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The U.S. Supreme Court could announce as early as Tuesday whether it will hear a challenge to a suburban Chicago law banning firearms commonly known as assault weapons.
If the court agrees to hear the case, it would cast a shadow over similar bans in seven states. But declining to take it up would boost efforts to impose such bans elsewhere, at a time of renewed interest in gun regulation after recent mass shootings.
Gun rights advocates are challenging a 2013 law passed in Highland Park, Illinois, that bans the sale, purchase, or possession of semi-automatic weapons that can hold more than 10 rounds in a single ammunition clip or magazine. In passing the law, city officials cited the 2012 shootings at Sandy Hook Elementary School in Connecticut and a movie theater in Aurora, Colorado.
The ban also lists certain specific rifles, including those resembling the AR-15 and AK-47 assault-style firearms.
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Semi-automatic weapons are capable of shooting a single round with each pull of the trigger and, consequently, can fire rapidly. Large capacity magazines reduce the need to reload as often.
A federal district judge upheld the law, and so did a federal appeals court panel by a 2-1 vote.
Central to the dispute is the Supreme Court's 2008 ruling that, for the first time, said the Constitution's Second Amendment provides an individual right to own a handgun for self-defense.
While it was a watershed ruling for gun rights, it also said "dangerous and unusual weapons" can be restricted.
The firearms banned by the Highland Park ordinance may be common, the appeals court said. But it added that "assault weapons with large-capacity magazines can fire more shots, faster, and thus can be more dangerous in the aggregate. Why else are they the weapons of choice in mass shootings?"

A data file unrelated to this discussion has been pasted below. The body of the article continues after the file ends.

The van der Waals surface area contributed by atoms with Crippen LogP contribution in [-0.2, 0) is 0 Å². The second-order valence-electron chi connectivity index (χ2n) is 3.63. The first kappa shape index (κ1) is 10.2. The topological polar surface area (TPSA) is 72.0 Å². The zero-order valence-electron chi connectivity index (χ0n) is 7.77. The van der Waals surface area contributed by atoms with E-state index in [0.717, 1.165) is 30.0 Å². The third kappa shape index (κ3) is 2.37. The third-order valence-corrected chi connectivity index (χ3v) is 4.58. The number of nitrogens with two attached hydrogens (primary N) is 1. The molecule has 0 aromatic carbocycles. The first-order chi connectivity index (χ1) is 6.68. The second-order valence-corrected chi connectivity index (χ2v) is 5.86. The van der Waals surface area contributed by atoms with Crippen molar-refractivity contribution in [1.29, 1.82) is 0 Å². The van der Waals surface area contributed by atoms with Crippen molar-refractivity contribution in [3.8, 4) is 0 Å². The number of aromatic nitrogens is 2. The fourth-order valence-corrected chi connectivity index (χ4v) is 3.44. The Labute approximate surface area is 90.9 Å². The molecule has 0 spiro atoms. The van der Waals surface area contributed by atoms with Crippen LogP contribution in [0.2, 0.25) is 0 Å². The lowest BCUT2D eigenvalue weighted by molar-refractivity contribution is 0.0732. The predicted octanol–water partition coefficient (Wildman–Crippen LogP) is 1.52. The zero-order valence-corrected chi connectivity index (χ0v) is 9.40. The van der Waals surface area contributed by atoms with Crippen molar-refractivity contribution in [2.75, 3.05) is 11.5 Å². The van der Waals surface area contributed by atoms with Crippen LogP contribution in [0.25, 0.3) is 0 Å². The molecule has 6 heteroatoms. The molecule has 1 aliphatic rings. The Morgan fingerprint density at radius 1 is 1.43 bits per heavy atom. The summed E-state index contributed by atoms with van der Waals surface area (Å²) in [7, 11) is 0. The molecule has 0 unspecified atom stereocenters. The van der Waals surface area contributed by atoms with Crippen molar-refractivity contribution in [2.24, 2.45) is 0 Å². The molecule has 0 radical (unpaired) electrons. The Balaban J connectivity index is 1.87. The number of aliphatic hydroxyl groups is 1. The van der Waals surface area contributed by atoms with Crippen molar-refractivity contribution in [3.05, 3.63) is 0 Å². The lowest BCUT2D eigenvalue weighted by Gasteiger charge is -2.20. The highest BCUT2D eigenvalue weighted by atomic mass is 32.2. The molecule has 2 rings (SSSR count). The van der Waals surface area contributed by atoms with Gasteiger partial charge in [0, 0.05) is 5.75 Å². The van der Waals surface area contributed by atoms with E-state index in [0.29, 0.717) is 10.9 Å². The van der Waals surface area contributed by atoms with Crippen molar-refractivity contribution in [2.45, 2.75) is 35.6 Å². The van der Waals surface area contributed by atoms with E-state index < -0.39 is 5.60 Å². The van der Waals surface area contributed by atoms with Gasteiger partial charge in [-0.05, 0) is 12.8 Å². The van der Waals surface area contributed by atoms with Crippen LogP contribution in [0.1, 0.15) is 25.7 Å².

The opinion, written by Judge Frank Easterbrook, a Ronald Reagan appointee, said that "a ban on assault weapons and large-capacity magazines might not prevent shootings in Highland Park (where they are already rare), but it may reduce the carnage if a mass shooting occurs."
The Illinois State Rifle Association, which is challenging the law's constitutionality, says the weapons are in no way unusual. The AR-15, the group says, is the best-selling rifle type in the nation.
Between 1990 and 2012, the group says, more than 5 million AR-type rifles were manufactured for sale in the U.S., and 3.4 million more were imported. As for the magazines, the gun rights group says they are "ubiquitous," with nearly 75 million of them in possession of gun owners.
In a friend of court brief urging the Supreme Court to take the case, lawyers for 24 states say the weapons banned by the Highland Park ordinance are not only commonly used, but are also protected by state laws that forbid local communities to restrict them.
A ruling striking down the city ordinance would undercut similar bans in California, Connecticut, Hawaii, New York, Maryland, Massachusetts, and New Jersey, and in Chicago and surrounding cities.